Chiswick is a Sydney institution. Well-loved for its extensive kitchen gardens, a meal eaten at Chiswick is always framed by greenery, the menu celebrating the seasons and the garden’s daily bounty. Midwinter, the rows display a wealth of root and cruciferous vegetables and herbs.
We asked Head Chef, François Poulard to share a recipe for a favourite dish from their current menu, and we watched him prepare a whole wood-fired rainbow trout with lemon, capers and burnt butter. We’ll take anything buttery and wood-fired come winter, and this dish is the perfect main to accompany bowls of steaming winter veg.
“Before I moved to Australia, I was working in various Michelin star restaurants in Europe” François tells us. “ I started at Solotel and Matt Moran when I arrived in Australia and have been with the company for 5 years now. 4 of those at Aria and then one at North Bondi Fish before starting at Chiswick in February this year. Chiswick has always been my favourite restaurant in Sydney, so I’m beyond excited to be here.”
“We are growing and enjoying an abundance of winter root vegetables at the moment; beetroot, turnips, brussels sprouts, carrots and broccolini to name a few.”
We also have many garden herbs, assorted lettuce and bitter leaves such as dandelion and endive growing in the Chiswick garden. Peas will be available soon – it just never stops, which is great for me as a chef – it means there’s always something new to be added to the menu and get excited about.”
François wears an IN BED linen apron in navy.
Table dressed using an IN BED linen napkin in stone.
Whole wood-fired rainbow trout, lemon, capers, burnt butter
“This dish really reminds me of a dish my grandmother use to make during my childhood. She used skate fish at the time. We call the sauce a burnt butter sauce here at Chiswick but in France, we’d call this “black eye butter”.
This dish really reminds me of a dish my grandmother use to make during my childhood. She used skate fish at the time. We call the sauce a burnt butter sauce here at Chiswick but in France, we’d call this “black eye butter.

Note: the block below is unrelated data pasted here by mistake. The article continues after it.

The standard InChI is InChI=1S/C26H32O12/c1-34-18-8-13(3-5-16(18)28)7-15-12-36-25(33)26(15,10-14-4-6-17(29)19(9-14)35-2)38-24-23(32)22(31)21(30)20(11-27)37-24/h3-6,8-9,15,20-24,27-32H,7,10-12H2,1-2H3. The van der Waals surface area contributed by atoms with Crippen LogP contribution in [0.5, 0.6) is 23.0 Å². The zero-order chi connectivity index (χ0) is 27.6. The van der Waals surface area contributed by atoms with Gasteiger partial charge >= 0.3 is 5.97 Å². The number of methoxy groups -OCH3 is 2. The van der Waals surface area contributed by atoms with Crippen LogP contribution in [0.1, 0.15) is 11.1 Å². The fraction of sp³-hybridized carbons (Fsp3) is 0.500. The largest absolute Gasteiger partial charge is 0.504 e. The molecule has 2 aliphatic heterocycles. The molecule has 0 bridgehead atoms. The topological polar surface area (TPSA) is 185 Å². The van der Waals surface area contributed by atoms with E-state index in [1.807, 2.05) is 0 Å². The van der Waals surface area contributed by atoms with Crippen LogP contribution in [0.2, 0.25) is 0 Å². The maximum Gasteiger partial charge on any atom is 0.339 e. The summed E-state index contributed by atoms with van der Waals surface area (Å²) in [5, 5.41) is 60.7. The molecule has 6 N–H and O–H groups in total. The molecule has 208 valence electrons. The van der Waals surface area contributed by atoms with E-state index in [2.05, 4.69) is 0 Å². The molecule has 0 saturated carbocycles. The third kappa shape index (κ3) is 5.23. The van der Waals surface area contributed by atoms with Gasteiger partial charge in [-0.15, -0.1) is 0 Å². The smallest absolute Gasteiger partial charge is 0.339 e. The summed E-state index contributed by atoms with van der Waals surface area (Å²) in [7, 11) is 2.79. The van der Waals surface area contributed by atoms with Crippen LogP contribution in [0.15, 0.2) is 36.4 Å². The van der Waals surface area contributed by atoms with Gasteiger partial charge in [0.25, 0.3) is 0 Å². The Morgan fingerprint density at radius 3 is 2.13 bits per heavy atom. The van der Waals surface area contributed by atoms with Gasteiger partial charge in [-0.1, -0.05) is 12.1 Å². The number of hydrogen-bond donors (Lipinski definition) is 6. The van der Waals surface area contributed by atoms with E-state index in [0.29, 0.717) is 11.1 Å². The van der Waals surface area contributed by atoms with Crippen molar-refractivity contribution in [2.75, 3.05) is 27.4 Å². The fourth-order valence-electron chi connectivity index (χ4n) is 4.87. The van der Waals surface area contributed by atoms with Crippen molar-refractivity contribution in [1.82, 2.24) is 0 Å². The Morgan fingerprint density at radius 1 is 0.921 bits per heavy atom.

“For me, this dish is screaming to be enjoyed with a side of roasted potatoes. Mashed root vegetables like carrots or swede would be perfect too, depending on what’s in season.”
“For a wine pairing, my go to would be Unico Zelo’s “River sand” Fiano, Waikerie, Riverland SA. Nice and textural yet still cuts through the richness of the fish.”
1 whole rainbow trout butterflied and pin boned (500g whole weight)
Toasted almond flakes 30g
Unsalted butter 50g
Capers in vinegar 20g
Lemon juice 20ml
In a warm copper pot, gently melt the butter, continuously stirring until the butter is lightly browned. Remove from the heat, add lemon juice and capers. Set your burnt butter aside.
In a warm copper pot, gently melt the butter, continuously stirring until the butter is lightly browned.
Chop the broccolini into 1cm pieces then blanch them in salted boiling water and set aside.
- Dry the skin of the trout with absorbing paper to avoid the oil spitting. This will also help the skin to retain crispy and to not stick to the pan.
- Season the fish with salt and pepper.
- In a non-stick pan, fry the fish in a little bit of olive oil on a medium heat (skin down).
- Once the fish is placed in the pan, do not move the fish at all. You won’t need to flip it either at any time.
- Keep an eye on the colour of the fish to check on how it is cooking.
- Once it’s turning slightly white, remove the fish from the pan and place on your plate.
- Garnish with the blanched broccolini and toasted almond flakes.
- Dress generously with the burnt butter.
- Eat straight away and enjoy!